-A socially conscious animated comedy with wondrous vision.
Disney Animated Group is responsible for some of the best family pictures of all time, whether it be the classics of the 1960s and 70s like Bambi, The Jungle Book, Fantastia, among others, but now, over the last few years, they’ve also become the most successful CGI animated studio with such hits as Frozen, Big Hero 6 and Wreck-it Ralph. Last week, they hit the level of those films again with the timely and excellently made Zootopia.
The big fuss about why Zootopia is so good stems from the ability of the film to appeal to both the children and the parents. It’s beautifully animated, using some great animal CGI (it’s kinda what we hoped The Good Dinosaur would be more like), but it also preaches social messages of inclusion and community, allowing diversity not to come between us, but rather to bring us together.
The film tells the story of Judy Hopps (Ginnifer Goodwin) who leaves the rabbit community of carrot farmers where she grew up with Mom (Bonnie Hunt), Dad (Don Lake) and a stereotypical amount of siblings. She dreams of being the first rabbit police officer in Zootopia, essentially the embodiment of the American Dream to the animal kingdom. While there, she becomes embroiled in a scandal that has the now tame predator animals attacking and then disappearing from the smaller, prey animals. To aid her with her investigation, she befriends a sly fox named Nick (Jason Bateman), and the begin their investigation together, to the dismay of the slightly prejudiced police chief (Idris Elba).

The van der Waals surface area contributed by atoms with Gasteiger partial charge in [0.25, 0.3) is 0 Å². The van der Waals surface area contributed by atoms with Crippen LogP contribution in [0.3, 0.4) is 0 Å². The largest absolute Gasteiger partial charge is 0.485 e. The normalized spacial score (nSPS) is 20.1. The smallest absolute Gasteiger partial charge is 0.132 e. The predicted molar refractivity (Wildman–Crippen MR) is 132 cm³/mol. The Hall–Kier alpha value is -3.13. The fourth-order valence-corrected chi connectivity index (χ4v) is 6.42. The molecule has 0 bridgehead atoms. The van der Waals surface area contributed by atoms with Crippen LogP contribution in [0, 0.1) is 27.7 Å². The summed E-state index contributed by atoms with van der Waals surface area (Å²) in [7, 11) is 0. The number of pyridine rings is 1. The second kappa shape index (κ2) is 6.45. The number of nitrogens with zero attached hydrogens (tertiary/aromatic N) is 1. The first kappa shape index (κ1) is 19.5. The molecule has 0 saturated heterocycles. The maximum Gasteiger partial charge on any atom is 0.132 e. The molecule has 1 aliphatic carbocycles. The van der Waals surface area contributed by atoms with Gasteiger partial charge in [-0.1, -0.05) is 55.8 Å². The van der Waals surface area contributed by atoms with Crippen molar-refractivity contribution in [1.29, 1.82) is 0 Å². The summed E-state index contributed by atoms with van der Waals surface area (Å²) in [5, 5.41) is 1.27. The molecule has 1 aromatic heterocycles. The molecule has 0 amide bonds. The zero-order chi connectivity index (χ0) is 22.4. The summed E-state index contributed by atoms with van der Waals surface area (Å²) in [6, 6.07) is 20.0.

In addition to being very socially timely, it’s also very satirical. The laughs that the film works for are well-earned, and it’s done through very solid visual comedy or through good script writing. When we see are character being discriminated against to further the message of the movie, it never feels preachy, instead it feels light and comical, almost like it’s slowly massaging the back of the close-minded in order to get them to self-awarely laugh at the attitudes they hold. Bateman, like usual, shines as the most comical role. If someone asks what is the easiest/best way to spend two hours at the theater in this young year, you may want to say Zootopia, even to the older viewers.